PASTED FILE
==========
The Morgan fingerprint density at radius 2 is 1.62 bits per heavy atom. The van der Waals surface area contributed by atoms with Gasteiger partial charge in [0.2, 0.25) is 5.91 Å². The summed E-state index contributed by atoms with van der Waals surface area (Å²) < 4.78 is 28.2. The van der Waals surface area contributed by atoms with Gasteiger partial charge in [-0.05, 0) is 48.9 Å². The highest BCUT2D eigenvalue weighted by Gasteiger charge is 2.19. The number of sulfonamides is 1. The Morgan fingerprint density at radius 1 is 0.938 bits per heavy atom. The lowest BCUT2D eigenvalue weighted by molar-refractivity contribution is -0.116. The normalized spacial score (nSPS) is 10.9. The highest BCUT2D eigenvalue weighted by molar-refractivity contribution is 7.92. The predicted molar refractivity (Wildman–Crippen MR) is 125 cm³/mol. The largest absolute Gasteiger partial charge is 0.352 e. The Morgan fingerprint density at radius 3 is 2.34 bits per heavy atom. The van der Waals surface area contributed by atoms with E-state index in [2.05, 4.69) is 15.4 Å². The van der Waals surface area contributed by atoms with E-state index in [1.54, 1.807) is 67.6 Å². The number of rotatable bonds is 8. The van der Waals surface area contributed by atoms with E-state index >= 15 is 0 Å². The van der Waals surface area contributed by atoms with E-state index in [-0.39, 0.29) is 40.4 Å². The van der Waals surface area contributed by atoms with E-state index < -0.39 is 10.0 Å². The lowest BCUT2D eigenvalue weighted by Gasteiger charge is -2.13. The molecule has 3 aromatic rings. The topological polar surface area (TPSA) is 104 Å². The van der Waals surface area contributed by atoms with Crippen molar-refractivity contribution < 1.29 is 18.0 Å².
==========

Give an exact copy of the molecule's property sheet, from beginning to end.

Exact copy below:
The Morgan fingerprint density at radius 2 is 1.62 bits per heavy atom. The van der Waals surface area contributed by atoms with Gasteiger partial charge in [0.2, 0.25) is 5.91 Å². The summed E-state index contributed by atoms with van der Waals surface area (Å²) < 4.78 is 28.2. The van der Waals surface area contributed by atoms with Gasteiger partial charge in [-0.05, 0) is 48.9 Å². The highest BCUT2D eigenvalue weighted by Gasteiger charge is 2.19. The number of sulfonamides is 1. The Morgan fingerprint density at radius 1 is 0.938 bits per heavy atom. The lowest BCUT2D eigenvalue weighted by molar-refractivity contribution is -0.116. The normalized spacial score (nSPS) is 10.9. The highest BCUT2D eigenvalue weighted by molar-refractivity contribution is 7.92. The predicted molar refractivity (Wildman–Crippen MR) is 125 cm³/mol. The largest absolute Gasteiger partial charge is 0.352 e. The Morgan fingerprint density at radius 3 is 2.34 bits per heavy atom. The van der Waals surface area contributed by atoms with E-state index in [2.05, 4.69) is 15.4 Å². The van der Waals surface area contributed by atoms with E-state index in [1.54, 1.807) is 67.6 Å². The number of rotatable bonds is 8. The van der Waals surface area contributed by atoms with E-state index >= 15 is 0 Å². The van der Waals surface area contributed by atoms with E-state index in [-0.39, 0.29) is 40.4 Å². The van der Waals surface area contributed by atoms with E-state index < -0.39 is 10.0 Å². The lowest BCUT2D eigenvalue weighted by Gasteiger charge is -2.13. The molecule has 3 aromatic rings. The topological polar surface area (TPSA) is 104 Å². The van der Waals surface area contributed by atoms with Crippen molar-refractivity contribution < 1.29 is 18.0 Å².